A Netherlands court has ordered the Russian government to pay compensation for a Greenpeace ship that was seized two years ago during an offshore protest.
The Russian government seized the Arctic Sunrise ship on September 19, 2013 during a protest against Arctic drilling at the Gazprom operated Prirazlomnaya oil platform.
According to Greenpeace, Russian special forces boarded the Netherlands flagged vessel and arrested 30 protestors who spent two months in detention.
The Permanent Court of Arbitration (PCA), a court that resolves disputes between states, told Reuters that a unanimous decision was made on August 14 but the was not published until Monday.
The court found that Russia breached its legal obligations when it seized the vessel and arrested its crew without the consent of the Netherlands.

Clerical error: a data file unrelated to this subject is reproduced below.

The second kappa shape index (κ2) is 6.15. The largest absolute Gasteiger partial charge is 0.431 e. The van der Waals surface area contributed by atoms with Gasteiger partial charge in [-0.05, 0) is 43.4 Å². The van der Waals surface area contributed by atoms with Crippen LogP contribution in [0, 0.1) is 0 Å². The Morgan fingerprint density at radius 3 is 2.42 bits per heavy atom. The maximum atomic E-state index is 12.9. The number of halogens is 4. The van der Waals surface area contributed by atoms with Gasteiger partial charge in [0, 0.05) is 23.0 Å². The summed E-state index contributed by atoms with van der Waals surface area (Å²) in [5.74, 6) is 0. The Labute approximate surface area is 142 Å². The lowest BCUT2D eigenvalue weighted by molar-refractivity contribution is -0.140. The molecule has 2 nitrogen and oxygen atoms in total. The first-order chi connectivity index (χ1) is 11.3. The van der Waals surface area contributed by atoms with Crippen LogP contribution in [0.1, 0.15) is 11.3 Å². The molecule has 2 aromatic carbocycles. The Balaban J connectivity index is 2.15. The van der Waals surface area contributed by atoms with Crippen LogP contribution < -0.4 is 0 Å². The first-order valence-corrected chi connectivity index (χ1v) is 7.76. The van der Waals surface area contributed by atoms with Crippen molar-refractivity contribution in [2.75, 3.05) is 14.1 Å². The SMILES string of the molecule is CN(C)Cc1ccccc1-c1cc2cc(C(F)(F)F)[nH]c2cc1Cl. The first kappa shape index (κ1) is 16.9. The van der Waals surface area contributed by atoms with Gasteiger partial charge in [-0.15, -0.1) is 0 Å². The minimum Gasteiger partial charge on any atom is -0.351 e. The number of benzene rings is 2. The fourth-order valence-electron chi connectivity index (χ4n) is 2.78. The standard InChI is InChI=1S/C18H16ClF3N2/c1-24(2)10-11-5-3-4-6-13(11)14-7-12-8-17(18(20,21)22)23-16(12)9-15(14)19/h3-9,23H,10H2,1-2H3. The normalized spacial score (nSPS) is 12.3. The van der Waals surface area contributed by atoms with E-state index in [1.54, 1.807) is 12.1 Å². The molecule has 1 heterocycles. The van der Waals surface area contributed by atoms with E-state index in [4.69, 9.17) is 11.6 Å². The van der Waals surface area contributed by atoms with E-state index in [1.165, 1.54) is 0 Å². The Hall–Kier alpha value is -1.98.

The panel of five arbitrators also ruled that the three nautical mile “safety zone” declared by Russia around the platform was not valid or enforceable, Greenpeace said.
The PCA said that the Netherlands is entitled to compensation plus interest for damages and costs.
The compensation amount will be set at another hearing.
Rulings made by the PCA are binding but countries can ask for a correction to an award, AFP said.
“This protest occurred well outside of Russia’s territorial waters and did nothing to satisfy the legal definition of piracy or hooliganism. We hope that this deters other countries from similarly aggressive attempts to stifle dissent, either on land or at sea,” Greenpeace International legal counsel Daniel Simons said.
Russia said it does not recognize the court’s legal authority.
A spokesperson for the Russian Foreign Ministry told Reuters that the ruling “in effect, encourages non-peaceful protesting activity in the sea.”
Criminal charges against the protestors were eventually dropped and the ship was released under an amnesty agreement proposed by Russian president Vladimir Putin.